Kuchma, however, said before the mediation session that a repeat runoff would be “a farce,” and that the only acceptable solution would be a new two-part election. He gave no indication Wednesday evening of having abandoned that position.

By endorsing a new vote, however, Kuchma has been seen as backing away from his previously firm support for Yanukovich.

Some observers said he was leaning toward promoting Serhiy Tyhypko, Yanukovich’s former campaign manager and a former central bank chief, in any new election. Centrist parliamentary speaker Volodymyr Lytvyn, who played a key role in engineering Wednesday’s no-confidence vote against Yanukovich, is considered another potential candidate.

After the mediation, Kuchma said the two sides agreed to carry out “political reform” that would transfer some powers from the presidency to the prime minister.

The opposition also agreed to lift its blockade of the Cabinet building and other government offices to allow them to function, he said. Both sides renewed their pledge to solve the dispute peacefully, he said.

After Kuchma finished speaking, Yushchenko and Yanukovich, who had been standing on either side of the outgoing president, smiled and shook hands for the cameras.

“This is a compromise by reasonable people,” Yushchenko told reporters after the talks, adding that Kuchma and Yanukovich were “feeling the pressure from the streets and from the West.”

The Yushchenko camp has organized massive daily protests, often with about 100,000 supporters in central Kiev and smaller crowds massed near key government buildings.

Further complicating the legal maneuvering, Yanukovich submitted his own appeal of election results to the Supreme Court on Wednesday, focusing on alleged violations in western Ukraine, where support for Yushchenko is strong. Yushchenko’s appeal focused on districts in eastern Ukraine.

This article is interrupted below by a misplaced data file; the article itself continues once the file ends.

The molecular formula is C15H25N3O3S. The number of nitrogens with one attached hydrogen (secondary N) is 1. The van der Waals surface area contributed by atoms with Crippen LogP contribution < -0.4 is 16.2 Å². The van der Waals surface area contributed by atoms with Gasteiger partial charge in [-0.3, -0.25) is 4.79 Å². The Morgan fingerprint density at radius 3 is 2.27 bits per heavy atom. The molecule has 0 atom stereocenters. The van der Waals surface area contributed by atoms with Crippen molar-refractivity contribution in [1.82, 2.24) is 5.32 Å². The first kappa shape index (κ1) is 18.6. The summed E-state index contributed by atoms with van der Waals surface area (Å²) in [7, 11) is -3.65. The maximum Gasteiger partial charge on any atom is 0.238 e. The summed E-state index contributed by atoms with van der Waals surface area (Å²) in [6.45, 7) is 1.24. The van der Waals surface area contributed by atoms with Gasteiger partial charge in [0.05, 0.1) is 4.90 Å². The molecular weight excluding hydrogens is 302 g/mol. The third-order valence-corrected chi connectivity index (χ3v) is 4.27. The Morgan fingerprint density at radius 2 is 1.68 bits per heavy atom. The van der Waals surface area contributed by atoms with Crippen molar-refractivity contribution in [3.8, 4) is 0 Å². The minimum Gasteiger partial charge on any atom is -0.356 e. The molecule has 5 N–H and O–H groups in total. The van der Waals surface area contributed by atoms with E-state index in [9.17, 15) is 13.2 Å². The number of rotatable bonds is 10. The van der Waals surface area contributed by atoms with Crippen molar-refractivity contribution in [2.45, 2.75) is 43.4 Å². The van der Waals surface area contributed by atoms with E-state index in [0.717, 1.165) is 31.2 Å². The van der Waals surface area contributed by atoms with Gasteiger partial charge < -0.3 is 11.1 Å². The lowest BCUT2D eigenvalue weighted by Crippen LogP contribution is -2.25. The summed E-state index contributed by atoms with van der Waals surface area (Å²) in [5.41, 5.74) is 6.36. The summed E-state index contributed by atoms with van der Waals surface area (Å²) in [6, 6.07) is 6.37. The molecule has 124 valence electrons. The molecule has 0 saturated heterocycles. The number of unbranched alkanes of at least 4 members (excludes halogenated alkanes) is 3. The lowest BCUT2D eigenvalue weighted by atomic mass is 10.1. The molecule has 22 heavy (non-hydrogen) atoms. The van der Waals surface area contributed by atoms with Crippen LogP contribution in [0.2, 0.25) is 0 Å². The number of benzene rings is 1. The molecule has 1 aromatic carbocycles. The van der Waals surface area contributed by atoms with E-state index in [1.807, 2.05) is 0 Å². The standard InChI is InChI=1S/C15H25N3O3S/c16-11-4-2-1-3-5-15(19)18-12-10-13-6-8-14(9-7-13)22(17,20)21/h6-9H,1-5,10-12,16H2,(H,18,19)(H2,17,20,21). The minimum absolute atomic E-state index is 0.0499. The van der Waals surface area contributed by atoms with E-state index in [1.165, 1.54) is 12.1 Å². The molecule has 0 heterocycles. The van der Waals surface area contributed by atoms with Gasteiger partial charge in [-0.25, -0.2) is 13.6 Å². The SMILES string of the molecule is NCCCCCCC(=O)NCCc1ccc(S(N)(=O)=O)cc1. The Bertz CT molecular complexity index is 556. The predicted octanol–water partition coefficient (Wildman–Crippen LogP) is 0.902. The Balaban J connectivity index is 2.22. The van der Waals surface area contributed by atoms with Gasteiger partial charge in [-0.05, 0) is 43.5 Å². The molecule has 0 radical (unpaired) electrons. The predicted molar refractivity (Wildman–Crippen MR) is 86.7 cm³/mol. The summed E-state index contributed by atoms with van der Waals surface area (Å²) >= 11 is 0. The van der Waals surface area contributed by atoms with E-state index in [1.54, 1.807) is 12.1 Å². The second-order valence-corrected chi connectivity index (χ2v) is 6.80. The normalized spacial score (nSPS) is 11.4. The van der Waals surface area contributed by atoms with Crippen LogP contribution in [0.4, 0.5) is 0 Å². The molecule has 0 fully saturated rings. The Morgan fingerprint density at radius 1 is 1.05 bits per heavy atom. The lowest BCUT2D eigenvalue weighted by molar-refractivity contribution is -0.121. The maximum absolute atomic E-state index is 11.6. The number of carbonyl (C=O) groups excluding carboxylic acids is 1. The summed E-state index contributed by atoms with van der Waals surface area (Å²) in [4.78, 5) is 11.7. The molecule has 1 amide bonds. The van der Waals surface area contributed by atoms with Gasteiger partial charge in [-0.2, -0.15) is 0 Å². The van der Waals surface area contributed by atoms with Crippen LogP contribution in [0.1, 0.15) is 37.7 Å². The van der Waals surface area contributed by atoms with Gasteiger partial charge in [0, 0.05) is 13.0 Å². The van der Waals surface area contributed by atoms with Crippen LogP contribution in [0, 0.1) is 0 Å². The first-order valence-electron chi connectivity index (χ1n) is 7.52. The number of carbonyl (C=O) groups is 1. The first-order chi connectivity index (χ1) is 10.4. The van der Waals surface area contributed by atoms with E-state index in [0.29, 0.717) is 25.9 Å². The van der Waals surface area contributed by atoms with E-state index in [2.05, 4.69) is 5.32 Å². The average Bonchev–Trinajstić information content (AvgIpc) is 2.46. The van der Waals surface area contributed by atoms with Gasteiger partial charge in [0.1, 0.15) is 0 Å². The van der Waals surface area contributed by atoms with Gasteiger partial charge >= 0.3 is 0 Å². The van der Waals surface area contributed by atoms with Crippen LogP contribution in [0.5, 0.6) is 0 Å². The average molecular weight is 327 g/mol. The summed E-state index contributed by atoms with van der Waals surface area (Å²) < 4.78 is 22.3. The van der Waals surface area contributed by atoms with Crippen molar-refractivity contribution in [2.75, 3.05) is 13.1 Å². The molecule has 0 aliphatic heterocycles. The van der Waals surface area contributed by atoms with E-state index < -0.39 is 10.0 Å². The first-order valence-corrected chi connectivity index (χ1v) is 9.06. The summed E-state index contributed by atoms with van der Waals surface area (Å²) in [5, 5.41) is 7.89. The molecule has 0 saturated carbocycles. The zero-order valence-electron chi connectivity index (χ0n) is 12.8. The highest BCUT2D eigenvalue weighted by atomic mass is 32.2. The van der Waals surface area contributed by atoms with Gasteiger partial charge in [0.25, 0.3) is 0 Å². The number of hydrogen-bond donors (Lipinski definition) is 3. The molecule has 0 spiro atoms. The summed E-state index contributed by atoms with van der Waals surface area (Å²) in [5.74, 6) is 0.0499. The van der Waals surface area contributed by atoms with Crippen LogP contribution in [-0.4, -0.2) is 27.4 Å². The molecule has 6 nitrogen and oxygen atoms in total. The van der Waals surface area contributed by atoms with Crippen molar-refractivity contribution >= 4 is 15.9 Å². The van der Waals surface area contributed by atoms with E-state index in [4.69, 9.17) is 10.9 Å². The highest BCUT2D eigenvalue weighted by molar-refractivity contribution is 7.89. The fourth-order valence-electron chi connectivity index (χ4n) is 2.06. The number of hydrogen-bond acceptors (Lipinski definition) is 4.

Speaking to tens of thousands of supporters gathered in the capital’s Independence Square, Yushchenko said their massive protests had made history.

He addressed them as “my orange community,” a reference to his campaign’s official color, widely sported in banners, ribbons and scarves.

“The unprecedented 10 days of the Orange Revolution are something great and good for an independent democratic Ukraine for decades or even centuries to come,” Yushchenko declared.

He added, however, that his supporters must keep up their protests until a firm date for a revote is set and that anyone who needed to rest should find a replacement.

“I ask you to call home,” he said. “Let a brother or a wife, some adult family member, come instead of you. Our fire at Independence Square must not die out. We don’t have much further to go.”

After Yushchenko’s address, the crowd sang the national anthem as a fireworks display lighted the sky above the square.

Some protesters expressed anger at the prospect that Yanukovich and his Cabinet might remain in office.

“We’ll make things happen soon,” said Misha Vitiv, 18, a student from the western city of Lviv who was at the square about midnight. “If the government doesn’t leave tomorrow, we’ll make it go.”

With Yushchenko publicly ruling out any possibility of agreeing to a new two-part election rather than a new runoff only, few of his supporters expected anything less than fulfillment of that demand.

“We think there will be a repeat of the runoff,” said Volodymyr Mikhaylyuk, 31, a supporter who remained at Independence Square late Wednesday evening. “We will leave only with victory, because we’ve been waiting for it for so long.”